Did Daimler take a self-driving truck for a spin in Oregon late last year? Not really.
As Willamette Week reported April 26, Daimler Trucks North America notified the state late last year it would be testing a truck with automated features on Interstate 84.
The test, which occurred in broad daylight on a December weekday, used technology akin to adaptive cruise control, a feature available in many new consumer cars that matches the speed of the next vehicle ahead.
DTNA, which has its headquarters on Portland's Swan Island, was exploring a technology called "platooning," in which two or more trucks follow one another closely together to reduce wind resistance and save fuel.
Sensors and vehicle-to-vehicle wireless communication help the second truck maintain a certain distance from the truck ahead — much closer than would be safe if it were up to a human driver to react.
If the first truck stops short to avoid a collision, it would nearly instantly transmit that to the following truck, and the second truck would automatically apply the brakes before its human driver could realize what's happening.
Steering, however, is left to the driver. It's considered "Level 1" autonomy on a five-level scale by the engineers organization SAE International and the National Highway Traffic Safety Administration.
Tesla cars equipped with Autopilot software use more advanced automation. Those vehicles can both steer and control acceleration.
DTNA is testing autonomous big-rigs in Nevada, which explicitly allows testing self-driving cars.
But the platooning test occurred in Oregon because I-84 has become a standard route for testing fuel economy, company officials said.
"If we want to compare any result we had here with past results, we understand the route, we understand the speed, we understand the terrain," said Derek Rotz, DTNA's director of advanced engineering. "It gives us the best sort of apples-to-apples comparison.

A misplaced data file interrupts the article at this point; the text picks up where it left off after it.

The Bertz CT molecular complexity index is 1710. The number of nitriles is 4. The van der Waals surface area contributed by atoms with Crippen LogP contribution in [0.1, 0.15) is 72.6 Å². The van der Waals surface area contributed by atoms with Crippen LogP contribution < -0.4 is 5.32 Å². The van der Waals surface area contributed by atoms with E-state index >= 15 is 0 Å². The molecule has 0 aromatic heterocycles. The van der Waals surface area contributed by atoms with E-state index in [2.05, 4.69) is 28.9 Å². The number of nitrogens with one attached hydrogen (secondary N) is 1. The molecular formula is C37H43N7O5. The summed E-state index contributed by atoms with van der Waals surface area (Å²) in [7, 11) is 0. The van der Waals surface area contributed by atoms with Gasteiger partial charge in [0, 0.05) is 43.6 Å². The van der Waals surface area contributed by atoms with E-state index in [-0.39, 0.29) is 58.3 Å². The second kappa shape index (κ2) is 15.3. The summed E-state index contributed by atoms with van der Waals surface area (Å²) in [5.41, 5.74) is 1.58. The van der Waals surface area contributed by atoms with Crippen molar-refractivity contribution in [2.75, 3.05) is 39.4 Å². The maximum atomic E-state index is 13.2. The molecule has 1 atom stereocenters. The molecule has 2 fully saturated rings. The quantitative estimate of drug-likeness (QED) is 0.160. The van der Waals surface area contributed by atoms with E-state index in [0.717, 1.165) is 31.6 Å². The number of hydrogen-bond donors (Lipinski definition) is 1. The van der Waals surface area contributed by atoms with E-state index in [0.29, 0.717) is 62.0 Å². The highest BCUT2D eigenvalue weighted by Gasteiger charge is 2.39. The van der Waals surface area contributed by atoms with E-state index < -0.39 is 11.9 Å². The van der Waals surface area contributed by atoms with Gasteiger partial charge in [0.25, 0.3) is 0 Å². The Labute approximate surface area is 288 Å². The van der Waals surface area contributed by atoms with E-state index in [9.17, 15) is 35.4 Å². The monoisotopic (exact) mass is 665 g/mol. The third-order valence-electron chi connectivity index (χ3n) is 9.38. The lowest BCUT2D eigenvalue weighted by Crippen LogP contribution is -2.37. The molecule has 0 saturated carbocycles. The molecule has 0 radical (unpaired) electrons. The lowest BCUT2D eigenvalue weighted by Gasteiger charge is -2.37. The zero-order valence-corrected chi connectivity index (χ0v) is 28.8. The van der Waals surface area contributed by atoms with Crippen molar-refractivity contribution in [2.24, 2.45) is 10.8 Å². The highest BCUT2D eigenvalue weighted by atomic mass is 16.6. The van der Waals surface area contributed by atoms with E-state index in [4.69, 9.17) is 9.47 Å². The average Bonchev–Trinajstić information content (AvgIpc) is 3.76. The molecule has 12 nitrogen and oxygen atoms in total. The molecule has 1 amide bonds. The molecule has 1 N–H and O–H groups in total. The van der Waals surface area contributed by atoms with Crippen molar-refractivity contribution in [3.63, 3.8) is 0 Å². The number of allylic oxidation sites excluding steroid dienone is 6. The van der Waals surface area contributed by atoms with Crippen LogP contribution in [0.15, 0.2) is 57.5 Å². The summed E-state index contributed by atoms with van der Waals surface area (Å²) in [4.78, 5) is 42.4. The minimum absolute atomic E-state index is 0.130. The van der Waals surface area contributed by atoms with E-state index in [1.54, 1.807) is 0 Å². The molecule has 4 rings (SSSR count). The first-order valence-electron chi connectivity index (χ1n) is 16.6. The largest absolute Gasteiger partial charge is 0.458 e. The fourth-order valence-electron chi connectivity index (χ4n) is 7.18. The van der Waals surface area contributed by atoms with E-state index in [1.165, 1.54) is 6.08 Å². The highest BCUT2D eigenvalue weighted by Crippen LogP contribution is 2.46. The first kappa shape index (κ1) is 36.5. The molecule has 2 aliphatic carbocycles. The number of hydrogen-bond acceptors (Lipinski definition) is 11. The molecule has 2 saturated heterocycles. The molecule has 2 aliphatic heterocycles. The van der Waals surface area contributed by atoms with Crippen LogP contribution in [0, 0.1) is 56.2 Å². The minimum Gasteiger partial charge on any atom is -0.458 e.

The test is fully legal under Oregon law, and Daimler wasn't required to notify the state transportation department.
Nor would it, or any other company, necessarily have to alert the state if it were testing a fully autonomous vehicle.
"As long as they're in compliance with Oregon law, which at this point is silent on autonomous vehicles, then they could do it," said Andrew Dick, the state transportation department's adviser on connected, automated and electric vehicles.
ODOT won't say whether it would be legal to test a truly driverless car — meaning no human in the driver's seat — in the state because there's been no legal determination.
But in a 2014 legal analysis published in the Texas A&M Law Review, Bryant Walker Smith, an assistant professor at the University of South Carolina, argued that they're probably legal in all 50 states because they assume — but don't require — the presence of a human driver.
Some states have since adopted more specific laws, but Oregon has not. Two bills proposed this year in the Oregon Legislature would have created a regulatory framework, but each is dead in committee after missing key deadlines.
DTNA said it plans to continue its platooning tests in Oregon, and that it will continue to notify the state in advance.